was taken down as part of the Big Dig, when the Zakim Bridge was built. I don't know why. There also used to be a ramp from City Square to I-93 north, as well as from southbound I-93 to the Tobin bridge.
As I understand it, this ramp had to be
removed in order to accommodate the northbound "outrigger" lanes that carry traffic from the Sumner Tunnel across the Zakim Bridge.
If this ramp had been retained, the only workable roadway design (if you ignore the ill-fated Scheme "Z") would have forced the Sumner traffic to merge onto the I-93 mainline prior to the tunnel exit, which would have required a very short weaving section on this ramp with the northbound off-ramp traffic to Storrow Drive.
And I was sorry to see that ramp removed - it was a very convenient way for me to access I-93 north to go home from the MIT Model RR CLub on weekends.
Surface option removes rotary
One of the key pieces of the surface option is that it removes the rotary and distributes the traffic amongst a bunch of new streets. The rotary right now is a bottleneck because all of the traffic has to go through it. The traffic analysis shows that even if all the traffic has to stay at the surface, this new street configuration will handle it better than the rotary does today.
I don't think..
I don't think it will help any. so now we're going to have to wait for cycles of lights? So this is going to be better? really?
It won't. You're going to have to wait for a bunch of cycles of lights to get thru it,and this is suppose to be better? Its not. What brainiac thought of this one.
So I renew my comment.. so sitting traffic is better than moving traffic ?
The traffic has to go
The traffic has to go somewhere, folks.
Well, you're assuming a constant level of traffic. But if traffic is bad, people will attempt to find another route or some other alternative. How about better mass transit to Everett and Revere? We could do with a new subway line.
This is a funny comment because.. I bet there's people out there who'd disagree. AND then the NIMBYs who would fight this tooth and nail (just ask the people who whine about the Green Line Extension..) saying the T has better things to spend $ on.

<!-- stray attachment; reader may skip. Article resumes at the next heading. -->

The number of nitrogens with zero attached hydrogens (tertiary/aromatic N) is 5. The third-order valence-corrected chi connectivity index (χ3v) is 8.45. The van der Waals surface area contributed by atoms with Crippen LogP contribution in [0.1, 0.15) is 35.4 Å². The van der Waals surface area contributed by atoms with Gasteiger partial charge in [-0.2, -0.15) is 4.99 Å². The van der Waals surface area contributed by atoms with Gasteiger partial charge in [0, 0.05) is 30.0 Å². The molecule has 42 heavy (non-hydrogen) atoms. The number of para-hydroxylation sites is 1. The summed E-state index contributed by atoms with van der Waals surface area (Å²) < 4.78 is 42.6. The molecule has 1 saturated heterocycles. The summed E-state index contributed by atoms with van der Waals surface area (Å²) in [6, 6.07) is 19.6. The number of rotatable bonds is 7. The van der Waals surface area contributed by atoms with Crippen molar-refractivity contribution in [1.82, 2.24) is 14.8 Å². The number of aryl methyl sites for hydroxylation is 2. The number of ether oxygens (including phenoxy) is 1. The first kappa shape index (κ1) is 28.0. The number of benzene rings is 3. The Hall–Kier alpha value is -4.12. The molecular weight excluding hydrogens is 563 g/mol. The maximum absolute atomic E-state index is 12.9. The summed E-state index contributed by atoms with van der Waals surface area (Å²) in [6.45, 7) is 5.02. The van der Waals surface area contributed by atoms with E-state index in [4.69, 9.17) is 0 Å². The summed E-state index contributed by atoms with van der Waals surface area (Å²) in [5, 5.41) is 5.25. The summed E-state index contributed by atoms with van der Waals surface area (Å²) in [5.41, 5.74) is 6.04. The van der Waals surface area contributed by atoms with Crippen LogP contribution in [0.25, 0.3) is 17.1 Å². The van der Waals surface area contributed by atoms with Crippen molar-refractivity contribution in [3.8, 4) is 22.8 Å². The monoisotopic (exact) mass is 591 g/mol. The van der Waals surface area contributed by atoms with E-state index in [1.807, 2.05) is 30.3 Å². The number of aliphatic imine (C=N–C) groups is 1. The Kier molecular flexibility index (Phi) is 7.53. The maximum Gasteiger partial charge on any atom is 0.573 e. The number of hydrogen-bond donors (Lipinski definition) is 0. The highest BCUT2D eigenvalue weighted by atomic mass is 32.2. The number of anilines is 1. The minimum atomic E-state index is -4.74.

Then of course its getting people to RIDE it. And then of course, what about the trucks? Its not like you can transport goods on a subway line :)
I'm all for better transit but still.. its not realistic that it would work in this situation.
And yes people will find another route.. so lets jam traffic down 16 onto 28.. and on the soon to be gone McGrath overpass. Again. The traffic just doesn't disappear....
Then of course its getting
Then of course its getting people to RIDE it.
That shouldn't be too much of a problem. T ridership has been going up for years. And I'm sure there are plenty of people who don't find the Blue and Orange Lines, or Commuter Rail conveniently close, but who need to commute into Boston (or somewhere else served by the T) who would jump at it. Gas is around $4 these days, and if you're going to the city, parking can cost an arm and a leg.
Ridership is probably fairly easy.
And then of course, what about the trucks? Its not like you can transport goods on a subway line :)
First, every solo driver (most of them -- carpooling isn't very popular still) that takes mass transit removes a car from the road. That could free up a lot of capacity so that cargo has less congestion to deal with.
Second, it would not be a bad idea to make further improvements to our freight rail infrastructure so that at least for major industrial areas, the harbor, etc., we could reduce the number of trucks needed.
Third, you can actually transport goods via subway, though it's not terribly common these days. Generally it was done via trolley, rather than subway, also. Mail trolleys were fairly common, and there are several up at the trolley museum up in Kennebunkport. There's a VW cargo trolley in Germany that I know of (with a lovely set of tracks -- lawn instead of ties and rocks) which you can see here: http://en.wikipedia.org/wiki/CarGoTram
And Amsterdam was working on a 100 million Euro cargo tram system to remove delivery trucks from the roads, but it's on hold due to the economy going to hell. Pilot programs showed that it would work without disrupting passenger traffic.
Removing the underpasses
Removing the underpasses isn't necessarily good for pedestrians.
When they removed the Sullivan overpass, they had to *add* lanes to the surface roads to carry the traffic, especially since they closed all the on-ramps to 93 North between Haymarket and the Somerville Home Depot. So now we have longer queues at the traffic lights, and wider roads to walk across.
Sullivan could be a great place for development. It has a T station and an interstate highway, and is within a few miles of hundreds of thousands of people. But all of the traffic on wide surface roads and government-owned vacant lots waste it.